January 10, 2011
John Gruber made an interesting remark the other day:
“In hindsight, I think the use cases for the original iPad are simplicity and delight.”
This suggests that delight itself (the beautiful execution) is the feature, rather than merely a characteristic of a feature. That is, I buy and use the iPad not to do things I couldn’t otherwise do, but for the pleasure involved in doing those things.
I find this point of view intriguing. It gets at some of what I’ve had in mind for new Adobe mobile apps: that they should be about JOY, about pleasure–more like games, maybe, than very sober, precise desktop tools one associates with Adobe.
In a similar vein, Prerna Gupta, CEO of music startup Khush, writes that Not all Products Need To Be Painkillers:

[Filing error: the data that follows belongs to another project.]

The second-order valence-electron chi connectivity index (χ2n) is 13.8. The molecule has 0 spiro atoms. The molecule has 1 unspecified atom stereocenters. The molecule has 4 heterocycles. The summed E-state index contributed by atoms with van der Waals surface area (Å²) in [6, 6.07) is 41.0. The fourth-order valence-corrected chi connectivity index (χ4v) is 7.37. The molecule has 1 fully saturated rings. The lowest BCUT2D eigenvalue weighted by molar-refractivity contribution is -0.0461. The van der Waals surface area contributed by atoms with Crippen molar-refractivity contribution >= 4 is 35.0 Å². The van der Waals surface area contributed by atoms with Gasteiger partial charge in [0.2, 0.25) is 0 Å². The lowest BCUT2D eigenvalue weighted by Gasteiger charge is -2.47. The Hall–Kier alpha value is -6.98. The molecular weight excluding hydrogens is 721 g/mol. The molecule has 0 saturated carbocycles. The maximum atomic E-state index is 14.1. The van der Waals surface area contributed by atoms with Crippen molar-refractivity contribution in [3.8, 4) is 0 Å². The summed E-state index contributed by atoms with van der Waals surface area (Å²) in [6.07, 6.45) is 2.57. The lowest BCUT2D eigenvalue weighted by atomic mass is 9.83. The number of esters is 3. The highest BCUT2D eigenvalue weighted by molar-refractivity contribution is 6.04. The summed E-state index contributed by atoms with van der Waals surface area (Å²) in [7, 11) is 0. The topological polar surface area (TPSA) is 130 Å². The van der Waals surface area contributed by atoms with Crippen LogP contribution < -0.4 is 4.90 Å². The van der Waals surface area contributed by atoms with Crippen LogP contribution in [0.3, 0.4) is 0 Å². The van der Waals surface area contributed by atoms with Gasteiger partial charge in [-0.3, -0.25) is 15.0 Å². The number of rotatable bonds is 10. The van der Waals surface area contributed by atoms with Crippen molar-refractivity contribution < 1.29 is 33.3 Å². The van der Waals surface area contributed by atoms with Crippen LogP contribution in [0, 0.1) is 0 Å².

It’s easy to say today that Twitter solves the problem of dispersed information, or Facebook the problem of dispersed friends. But who thought of these as “pain points” back in 2004? I don’t believe Twitter and Facebook are painkillers. Just ask yourself, Is “acetaminophen” really the drug you feel like you’re on when you’re using Twitter? Or does “methamphetamine” sound more appropriate? [...]
If you focus only on painkillers, you’ll likely miss out on a completely different, and potentially much larger, set of opportunities: those that target pleasure. Pornography, sports and coffee are, for example, three insanely lucrative industries, and each of them sells the promise of pleasure.
Your desktop/laptop already offers pain & pain killers. So, in building new mobile apps, can we focus more on aphrodisiacs? What would you like to see?